Arborist wood chips are in the gardening ether these days, with Dr. Linda Chalker-Scott herself (of Garden Professor and myth-busting fame) leading the charge to promote them above all over types of mulch. (Details in this brochure.) Just recently she’s debunked myths about them on a Joe Gardener podcast.
There’s been much discussion of arborist wood chips on the Garden Professors Facebook group over its lifetime, with more converts singing its praises. One member of the group is the terrific gardening YouTuber Patrick Dolan, whose channel One Yard Revolution: Frugal & Sustainable Organic Gardening has over 116,000 subscribers, which is a lot for gardening.
Dolan recently posted this video citing the many virtues of the stuff, and crediting Chalker-Scott as his source. They’re summarized in the description below the video:
7 reasons why arborist wood chips are the best wood chip mulch for your vegetable garden: they support a broad diversity of soil life and promote healthier plants; their diversity in materials and particle sizes results in less compaction compared to uniform mulches; they are large enough to remain on the soil surface; they don’t tie up nitrogen in the root zone; they break down slowly; they are local and sustainable; they are the least expensive option.
And here’s some great news – he found a website for locating arborist wood chips either free or cheap! It’s GetChipDrop.com
Perusing the comments on the video, I found plenty of advocates, including one who wrote, “Wood chips changed my life.”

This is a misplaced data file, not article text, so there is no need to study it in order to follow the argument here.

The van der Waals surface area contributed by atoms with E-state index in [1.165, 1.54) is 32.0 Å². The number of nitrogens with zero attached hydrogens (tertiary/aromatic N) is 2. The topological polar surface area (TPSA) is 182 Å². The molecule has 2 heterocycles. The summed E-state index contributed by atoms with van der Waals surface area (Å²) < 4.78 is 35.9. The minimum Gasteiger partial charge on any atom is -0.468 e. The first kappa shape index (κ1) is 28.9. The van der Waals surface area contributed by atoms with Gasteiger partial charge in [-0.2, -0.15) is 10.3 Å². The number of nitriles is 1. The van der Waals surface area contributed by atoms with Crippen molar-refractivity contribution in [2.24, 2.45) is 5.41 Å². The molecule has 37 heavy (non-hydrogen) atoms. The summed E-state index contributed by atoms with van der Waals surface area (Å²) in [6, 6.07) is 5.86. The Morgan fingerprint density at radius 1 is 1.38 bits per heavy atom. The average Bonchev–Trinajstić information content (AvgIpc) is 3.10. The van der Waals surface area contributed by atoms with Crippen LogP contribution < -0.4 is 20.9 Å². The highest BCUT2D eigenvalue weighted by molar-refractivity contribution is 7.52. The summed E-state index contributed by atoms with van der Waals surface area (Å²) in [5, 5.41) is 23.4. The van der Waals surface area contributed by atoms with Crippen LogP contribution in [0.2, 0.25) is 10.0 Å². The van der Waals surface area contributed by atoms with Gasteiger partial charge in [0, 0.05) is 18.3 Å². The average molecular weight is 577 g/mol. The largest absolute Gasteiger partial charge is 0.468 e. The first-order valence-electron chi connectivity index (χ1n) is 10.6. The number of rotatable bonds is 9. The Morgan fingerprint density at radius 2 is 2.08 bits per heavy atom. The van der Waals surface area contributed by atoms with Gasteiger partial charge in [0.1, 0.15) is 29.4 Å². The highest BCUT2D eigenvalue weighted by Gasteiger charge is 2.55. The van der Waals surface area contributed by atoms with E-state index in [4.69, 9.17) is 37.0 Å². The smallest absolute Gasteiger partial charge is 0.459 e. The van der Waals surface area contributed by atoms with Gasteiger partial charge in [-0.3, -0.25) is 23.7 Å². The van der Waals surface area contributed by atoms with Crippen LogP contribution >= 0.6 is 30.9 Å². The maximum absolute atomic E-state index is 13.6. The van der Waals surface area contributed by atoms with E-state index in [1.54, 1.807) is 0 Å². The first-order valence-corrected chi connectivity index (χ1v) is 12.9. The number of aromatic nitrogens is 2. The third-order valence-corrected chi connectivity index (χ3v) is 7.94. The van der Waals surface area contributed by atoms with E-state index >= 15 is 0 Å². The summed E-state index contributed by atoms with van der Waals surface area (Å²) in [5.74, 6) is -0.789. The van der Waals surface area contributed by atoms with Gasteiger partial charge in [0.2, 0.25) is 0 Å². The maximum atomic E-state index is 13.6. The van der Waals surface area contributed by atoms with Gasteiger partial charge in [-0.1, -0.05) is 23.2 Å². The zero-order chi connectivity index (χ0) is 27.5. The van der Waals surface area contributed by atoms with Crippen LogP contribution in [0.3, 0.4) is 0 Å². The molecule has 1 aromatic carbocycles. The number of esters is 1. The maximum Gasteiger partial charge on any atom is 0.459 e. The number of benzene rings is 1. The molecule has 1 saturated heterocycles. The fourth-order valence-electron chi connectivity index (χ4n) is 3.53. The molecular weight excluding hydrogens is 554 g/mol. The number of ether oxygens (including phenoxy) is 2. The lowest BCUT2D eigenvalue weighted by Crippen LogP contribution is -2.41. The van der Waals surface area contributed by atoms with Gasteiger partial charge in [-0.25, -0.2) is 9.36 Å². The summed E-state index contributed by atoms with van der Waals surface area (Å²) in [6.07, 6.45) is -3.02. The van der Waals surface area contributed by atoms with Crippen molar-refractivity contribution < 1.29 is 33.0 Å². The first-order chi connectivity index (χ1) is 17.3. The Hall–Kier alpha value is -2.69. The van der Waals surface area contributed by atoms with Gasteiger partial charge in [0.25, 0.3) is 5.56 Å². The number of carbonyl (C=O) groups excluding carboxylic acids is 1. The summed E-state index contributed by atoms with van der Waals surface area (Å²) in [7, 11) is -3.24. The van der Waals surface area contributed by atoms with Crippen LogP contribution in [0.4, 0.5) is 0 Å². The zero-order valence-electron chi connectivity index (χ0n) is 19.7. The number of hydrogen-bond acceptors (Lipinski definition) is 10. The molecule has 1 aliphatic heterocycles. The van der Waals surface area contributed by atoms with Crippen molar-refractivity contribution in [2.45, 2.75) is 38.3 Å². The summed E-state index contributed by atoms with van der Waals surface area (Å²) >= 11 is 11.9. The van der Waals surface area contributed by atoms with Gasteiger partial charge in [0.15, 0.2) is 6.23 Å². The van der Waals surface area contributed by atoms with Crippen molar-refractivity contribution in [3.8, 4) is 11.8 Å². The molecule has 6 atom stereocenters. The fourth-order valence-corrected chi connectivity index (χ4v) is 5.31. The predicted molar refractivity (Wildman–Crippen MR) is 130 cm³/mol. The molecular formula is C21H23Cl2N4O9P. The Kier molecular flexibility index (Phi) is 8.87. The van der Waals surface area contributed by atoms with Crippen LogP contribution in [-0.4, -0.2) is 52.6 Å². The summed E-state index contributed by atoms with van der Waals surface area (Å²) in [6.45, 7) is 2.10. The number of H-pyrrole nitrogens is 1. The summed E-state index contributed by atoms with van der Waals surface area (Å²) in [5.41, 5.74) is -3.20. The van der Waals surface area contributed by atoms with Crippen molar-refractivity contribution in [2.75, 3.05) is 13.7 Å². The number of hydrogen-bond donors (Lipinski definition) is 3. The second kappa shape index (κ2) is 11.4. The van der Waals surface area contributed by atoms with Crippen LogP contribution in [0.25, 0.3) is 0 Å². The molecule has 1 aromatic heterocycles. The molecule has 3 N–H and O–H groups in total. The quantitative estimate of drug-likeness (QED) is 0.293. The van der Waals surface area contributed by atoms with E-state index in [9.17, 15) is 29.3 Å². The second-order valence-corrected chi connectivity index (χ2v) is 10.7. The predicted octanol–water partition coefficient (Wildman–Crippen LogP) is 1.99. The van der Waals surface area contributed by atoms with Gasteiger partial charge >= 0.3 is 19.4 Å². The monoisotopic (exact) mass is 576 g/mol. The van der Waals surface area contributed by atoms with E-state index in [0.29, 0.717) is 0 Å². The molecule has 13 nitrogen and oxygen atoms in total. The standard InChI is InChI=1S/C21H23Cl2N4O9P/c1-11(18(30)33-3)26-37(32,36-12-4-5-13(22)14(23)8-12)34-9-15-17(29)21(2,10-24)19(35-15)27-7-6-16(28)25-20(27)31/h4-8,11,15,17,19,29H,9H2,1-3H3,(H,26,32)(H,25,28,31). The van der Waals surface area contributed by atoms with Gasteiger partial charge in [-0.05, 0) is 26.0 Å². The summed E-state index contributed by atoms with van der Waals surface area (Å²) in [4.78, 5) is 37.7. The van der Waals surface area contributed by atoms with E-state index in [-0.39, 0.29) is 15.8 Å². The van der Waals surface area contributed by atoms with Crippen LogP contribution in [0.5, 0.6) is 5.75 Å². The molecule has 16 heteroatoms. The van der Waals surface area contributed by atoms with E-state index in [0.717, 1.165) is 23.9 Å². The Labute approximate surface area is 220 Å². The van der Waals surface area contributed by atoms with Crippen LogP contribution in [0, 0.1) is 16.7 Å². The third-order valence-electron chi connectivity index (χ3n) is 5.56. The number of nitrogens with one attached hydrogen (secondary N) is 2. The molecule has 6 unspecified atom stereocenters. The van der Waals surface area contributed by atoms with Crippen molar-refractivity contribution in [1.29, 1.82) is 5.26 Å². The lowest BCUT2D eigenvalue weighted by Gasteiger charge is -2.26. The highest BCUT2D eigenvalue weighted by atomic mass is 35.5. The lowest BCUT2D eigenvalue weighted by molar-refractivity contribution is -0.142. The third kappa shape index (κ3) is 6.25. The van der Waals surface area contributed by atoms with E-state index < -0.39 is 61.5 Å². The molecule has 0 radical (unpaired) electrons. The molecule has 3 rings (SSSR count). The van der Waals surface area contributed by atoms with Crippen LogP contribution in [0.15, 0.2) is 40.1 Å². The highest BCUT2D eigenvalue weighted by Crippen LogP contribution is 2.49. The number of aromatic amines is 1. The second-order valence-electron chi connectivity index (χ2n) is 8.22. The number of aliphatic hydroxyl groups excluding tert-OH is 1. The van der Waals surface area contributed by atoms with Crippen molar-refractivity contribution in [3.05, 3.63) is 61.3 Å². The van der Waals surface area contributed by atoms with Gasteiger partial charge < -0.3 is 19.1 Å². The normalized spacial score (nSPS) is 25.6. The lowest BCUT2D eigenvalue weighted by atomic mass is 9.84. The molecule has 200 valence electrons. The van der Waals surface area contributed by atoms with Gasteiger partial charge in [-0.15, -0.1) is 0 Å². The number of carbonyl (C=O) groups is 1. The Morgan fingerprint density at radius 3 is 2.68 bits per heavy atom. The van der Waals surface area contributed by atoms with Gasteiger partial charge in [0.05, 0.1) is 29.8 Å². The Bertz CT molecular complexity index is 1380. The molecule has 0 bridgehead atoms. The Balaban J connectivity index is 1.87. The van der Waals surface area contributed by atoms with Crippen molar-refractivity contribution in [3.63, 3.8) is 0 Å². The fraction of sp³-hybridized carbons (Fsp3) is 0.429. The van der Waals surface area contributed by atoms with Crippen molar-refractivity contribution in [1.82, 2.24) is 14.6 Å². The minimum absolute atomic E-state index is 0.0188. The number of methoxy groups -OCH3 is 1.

One commenter suggests yet another benefit – that wood chips they absorb water, while bark mulch repels water.
Asked where Dolan uses arborist wood chips in his vegetable garden, we learn that he mulches “pathways, perennials, and large annuals with wood chips. We don’t use them on beds of intensively planted closely spaced annuals.”
One commenter asked if the guitar introduction on the One Yard Revolution channel is by Dolan himself. Yep, that him.
For this viewer, it took seeing arborist wood chips in the video to understand what the hell they are – bits of leaves, branches, twigs, bark and trunk from a variety of tree species, in a variety of sizes.
And it turns out that I may have been getting arborist wood chips in my latest mulch run to my city’s tree-and yard-waste dump site. Here’s a shot of my latest haul, looking pretty close to the ideal. Most times of the year, however, the pile this came from is just leafmold mulch – chopped-up and partially decomposed leaves – or even worse, leaves that are fully decomposed into compost.
For a somewhat dressier look, I’ve been pitch-forking carloads from a pile of wood chips provided by my housing co-op. I’m afraid they don’t qualify as arborist-type, though – too uniform, and I see no signs of bark or leaves among the chips.
So how can local governments (or co-ops) recycling tree and yard waste create the super-special mix we’re coming to know as arborist wood chips? Anyone know? (I’ll also ask the plant geeks in the Garden Professors group.)Posted by Susan Harris on March 2, 2018 at 7:25 am, in the category Shut Up and Dig, Watch Someone Else Do It.